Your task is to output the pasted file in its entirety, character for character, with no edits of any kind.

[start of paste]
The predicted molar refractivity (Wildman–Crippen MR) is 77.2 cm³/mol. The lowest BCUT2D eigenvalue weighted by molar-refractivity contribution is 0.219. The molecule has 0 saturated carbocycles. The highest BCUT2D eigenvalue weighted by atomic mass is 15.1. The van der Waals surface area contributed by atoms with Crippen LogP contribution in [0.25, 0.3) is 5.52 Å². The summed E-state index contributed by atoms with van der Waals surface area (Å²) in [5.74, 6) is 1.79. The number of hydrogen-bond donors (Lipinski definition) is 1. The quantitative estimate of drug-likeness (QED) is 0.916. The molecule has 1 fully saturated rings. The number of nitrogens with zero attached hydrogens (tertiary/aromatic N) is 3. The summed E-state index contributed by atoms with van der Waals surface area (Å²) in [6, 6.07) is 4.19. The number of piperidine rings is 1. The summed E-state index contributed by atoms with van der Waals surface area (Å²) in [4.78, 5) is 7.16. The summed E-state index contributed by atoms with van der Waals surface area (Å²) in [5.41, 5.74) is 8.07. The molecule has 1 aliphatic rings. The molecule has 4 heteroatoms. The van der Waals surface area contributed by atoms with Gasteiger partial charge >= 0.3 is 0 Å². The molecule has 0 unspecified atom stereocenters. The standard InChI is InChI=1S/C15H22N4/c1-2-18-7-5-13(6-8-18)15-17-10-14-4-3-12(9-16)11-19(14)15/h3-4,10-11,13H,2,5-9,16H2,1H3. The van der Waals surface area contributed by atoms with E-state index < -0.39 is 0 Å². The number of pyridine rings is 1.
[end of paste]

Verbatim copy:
The predicted molar refractivity (Wildman–Crippen MR) is 77.2 cm³/mol. The lowest BCUT2D eigenvalue weighted by molar-refractivity contribution is 0.219. The molecule has 0 saturated carbocycles. The highest BCUT2D eigenvalue weighted by atomic mass is 15.1. The van der Waals surface area contributed by atoms with Crippen LogP contribution in [0.25, 0.3) is 5.52 Å². The summed E-state index contributed by atoms with van der Waals surface area (Å²) in [5.74, 6) is 1.79. The number of hydrogen-bond donors (Lipinski definition) is 1. The quantitative estimate of drug-likeness (QED) is 0.916. The molecule has 1 fully saturated rings. The number of nitrogens with zero attached hydrogens (tertiary/aromatic N) is 3. The summed E-state index contributed by atoms with van der Waals surface area (Å²) in [6, 6.07) is 4.19. The number of piperidine rings is 1. The summed E-state index contributed by atoms with van der Waals surface area (Å²) in [4.78, 5) is 7.16. The summed E-state index contributed by atoms with van der Waals surface area (Å²) in [5.41, 5.74) is 8.07. The molecule has 1 aliphatic rings. The molecule has 4 heteroatoms. The van der Waals surface area contributed by atoms with Gasteiger partial charge >= 0.3 is 0 Å². The molecule has 0 unspecified atom stereocenters. The standard InChI is InChI=1S/C15H22N4/c1-2-18-7-5-13(6-8-18)15-17-10-14-4-3-12(9-16)11-19(14)15/h3-4,10-11,13H,2,5-9,16H2,1H3. The van der Waals surface area contributed by atoms with E-state index < -0.39 is 0 Å². The number of pyridine rings is 1.